The 1950s in Europe were a decade of transition and (re-)construction, modernisation and change. This change was fundamental and reached all Europeans who longed for the normality of everyday life after decades of war with new designs, new consumer products, new media, music and fashion. Glamour, “sweet home” and prosperity: these are well-known stereotypes that characterize the myth of an iconic age.
But this is only one side of the coin. This era was marked by contradictions: many in Europe were still suffering from the consequences of the Second World War, such as hunger, poverty, housing shortages and displacement. On the one hand, there was rapprochement and cooperation between formerly hostile nations, but on the other hand, interstate relations were determined by hegemonic foreign policy and domestic repression, which exacerbated the already existing division of Europe into East and West and led to Cold War tensions to the brink of nuclear conflict.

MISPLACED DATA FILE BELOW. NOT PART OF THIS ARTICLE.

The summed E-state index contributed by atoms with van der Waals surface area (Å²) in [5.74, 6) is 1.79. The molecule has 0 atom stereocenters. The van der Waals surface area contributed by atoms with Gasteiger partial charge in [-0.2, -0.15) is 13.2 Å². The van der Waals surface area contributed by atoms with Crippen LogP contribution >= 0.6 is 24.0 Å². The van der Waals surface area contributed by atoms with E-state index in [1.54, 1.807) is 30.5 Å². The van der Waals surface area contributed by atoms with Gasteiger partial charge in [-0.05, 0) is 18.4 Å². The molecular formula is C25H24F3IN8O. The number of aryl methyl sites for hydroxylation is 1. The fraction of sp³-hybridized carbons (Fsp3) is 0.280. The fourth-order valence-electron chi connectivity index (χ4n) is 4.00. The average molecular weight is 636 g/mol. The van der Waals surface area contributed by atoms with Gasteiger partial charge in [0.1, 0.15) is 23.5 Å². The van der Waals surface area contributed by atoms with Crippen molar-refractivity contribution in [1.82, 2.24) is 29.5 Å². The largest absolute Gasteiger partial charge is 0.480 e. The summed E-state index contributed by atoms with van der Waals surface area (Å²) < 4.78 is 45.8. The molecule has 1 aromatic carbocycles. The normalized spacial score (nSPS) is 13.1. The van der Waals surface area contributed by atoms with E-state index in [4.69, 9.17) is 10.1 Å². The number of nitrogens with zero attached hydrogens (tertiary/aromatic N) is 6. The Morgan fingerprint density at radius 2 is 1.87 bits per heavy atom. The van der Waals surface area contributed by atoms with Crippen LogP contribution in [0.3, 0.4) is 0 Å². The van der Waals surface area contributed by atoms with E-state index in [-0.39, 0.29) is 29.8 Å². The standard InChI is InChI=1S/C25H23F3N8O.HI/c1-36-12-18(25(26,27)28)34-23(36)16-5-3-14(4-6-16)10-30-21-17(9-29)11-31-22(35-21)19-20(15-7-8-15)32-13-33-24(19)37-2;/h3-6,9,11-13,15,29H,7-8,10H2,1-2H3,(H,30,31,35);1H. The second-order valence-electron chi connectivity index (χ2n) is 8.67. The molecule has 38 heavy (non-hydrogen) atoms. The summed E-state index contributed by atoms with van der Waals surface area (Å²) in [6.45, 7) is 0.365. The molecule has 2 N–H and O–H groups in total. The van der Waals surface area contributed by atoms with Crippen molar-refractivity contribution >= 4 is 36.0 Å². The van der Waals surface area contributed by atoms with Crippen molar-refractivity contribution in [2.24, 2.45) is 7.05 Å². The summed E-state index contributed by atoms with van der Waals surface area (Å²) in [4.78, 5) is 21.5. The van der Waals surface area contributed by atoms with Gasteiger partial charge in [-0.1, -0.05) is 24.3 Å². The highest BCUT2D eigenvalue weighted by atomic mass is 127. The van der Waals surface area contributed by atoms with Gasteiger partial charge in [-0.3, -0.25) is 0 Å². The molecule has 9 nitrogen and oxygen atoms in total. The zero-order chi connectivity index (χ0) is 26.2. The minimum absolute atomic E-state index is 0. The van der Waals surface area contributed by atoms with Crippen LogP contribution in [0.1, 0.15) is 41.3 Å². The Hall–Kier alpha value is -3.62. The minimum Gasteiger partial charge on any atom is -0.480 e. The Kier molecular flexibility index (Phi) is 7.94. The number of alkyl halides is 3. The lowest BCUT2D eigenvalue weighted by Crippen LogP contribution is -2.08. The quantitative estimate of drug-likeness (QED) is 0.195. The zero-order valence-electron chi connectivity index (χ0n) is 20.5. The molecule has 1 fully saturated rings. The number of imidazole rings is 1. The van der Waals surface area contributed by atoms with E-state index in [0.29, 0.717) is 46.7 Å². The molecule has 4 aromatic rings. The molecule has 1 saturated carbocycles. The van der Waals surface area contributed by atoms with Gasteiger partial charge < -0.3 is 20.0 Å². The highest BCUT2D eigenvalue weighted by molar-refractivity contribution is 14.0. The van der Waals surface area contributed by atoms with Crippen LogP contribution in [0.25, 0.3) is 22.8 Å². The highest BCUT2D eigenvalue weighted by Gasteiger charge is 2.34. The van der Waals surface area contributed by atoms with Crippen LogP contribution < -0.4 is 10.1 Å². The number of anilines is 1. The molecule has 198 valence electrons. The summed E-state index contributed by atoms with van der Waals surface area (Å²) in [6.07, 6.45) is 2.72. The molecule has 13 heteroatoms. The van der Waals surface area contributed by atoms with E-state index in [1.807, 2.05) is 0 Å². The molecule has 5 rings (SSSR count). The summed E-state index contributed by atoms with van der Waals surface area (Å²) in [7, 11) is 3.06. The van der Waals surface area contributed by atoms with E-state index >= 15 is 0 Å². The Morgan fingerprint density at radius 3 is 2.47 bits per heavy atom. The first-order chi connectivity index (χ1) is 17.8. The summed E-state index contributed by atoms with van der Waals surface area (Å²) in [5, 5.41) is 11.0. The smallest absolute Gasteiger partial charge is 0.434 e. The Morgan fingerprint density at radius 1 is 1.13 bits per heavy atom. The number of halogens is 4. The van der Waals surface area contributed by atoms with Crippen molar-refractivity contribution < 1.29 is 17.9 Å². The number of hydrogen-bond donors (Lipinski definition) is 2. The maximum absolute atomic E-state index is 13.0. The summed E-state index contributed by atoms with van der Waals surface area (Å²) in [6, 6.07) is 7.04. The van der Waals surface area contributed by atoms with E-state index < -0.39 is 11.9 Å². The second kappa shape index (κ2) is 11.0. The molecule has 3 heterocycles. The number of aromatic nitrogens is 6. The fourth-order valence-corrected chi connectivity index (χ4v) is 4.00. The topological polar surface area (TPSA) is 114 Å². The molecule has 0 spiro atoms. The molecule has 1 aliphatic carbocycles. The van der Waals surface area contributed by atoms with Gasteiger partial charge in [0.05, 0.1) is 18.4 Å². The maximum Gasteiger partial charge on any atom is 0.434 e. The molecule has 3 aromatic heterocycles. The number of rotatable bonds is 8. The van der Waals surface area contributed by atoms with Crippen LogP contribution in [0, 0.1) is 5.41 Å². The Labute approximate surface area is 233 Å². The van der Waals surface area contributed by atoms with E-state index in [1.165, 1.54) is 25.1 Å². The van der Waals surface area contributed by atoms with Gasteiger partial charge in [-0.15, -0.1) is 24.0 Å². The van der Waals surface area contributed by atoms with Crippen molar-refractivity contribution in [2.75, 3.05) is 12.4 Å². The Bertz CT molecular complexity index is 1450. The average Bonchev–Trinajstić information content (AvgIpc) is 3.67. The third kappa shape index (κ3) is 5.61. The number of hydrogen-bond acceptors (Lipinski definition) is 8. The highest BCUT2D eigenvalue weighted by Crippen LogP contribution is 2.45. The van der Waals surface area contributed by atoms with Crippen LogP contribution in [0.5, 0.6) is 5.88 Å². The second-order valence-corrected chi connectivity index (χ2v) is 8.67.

The photographic exhibition "Blue Skies, Red Panic" highlights an era that marked a social and political new beginning in Europe. Through photographs from major European archives, the exhibition reflects historical developments and events in eight different European countries. The stories touch on society, culture and politics, oscillating between East and West, freedom and oppression, cliché and normality.
With a kaleidoscope of visual impressions, the exhibition aims to evoke memories that are familiar to us or invite us to a completely new discovery. Looking back on the iconic era of the 1950s in Europe, the exhibition offers a photographic retrospective without lapsing into mere nostalgia, and promotes a critical understanding of the emergence of the European Union in which we live today.
After Pisa (Museo della Grafica), Girona (Centre Cultural la Mercè) and Antwerp (KU Leuven Faculty of Economics), Berlin is the fourth and the last stop for the time being of this extraordinary travelling exhibition created by partners of the project "Fifties in Europe Kaleidoscope". The project is co-financed by the European Union within the Connecting European Facility Programme.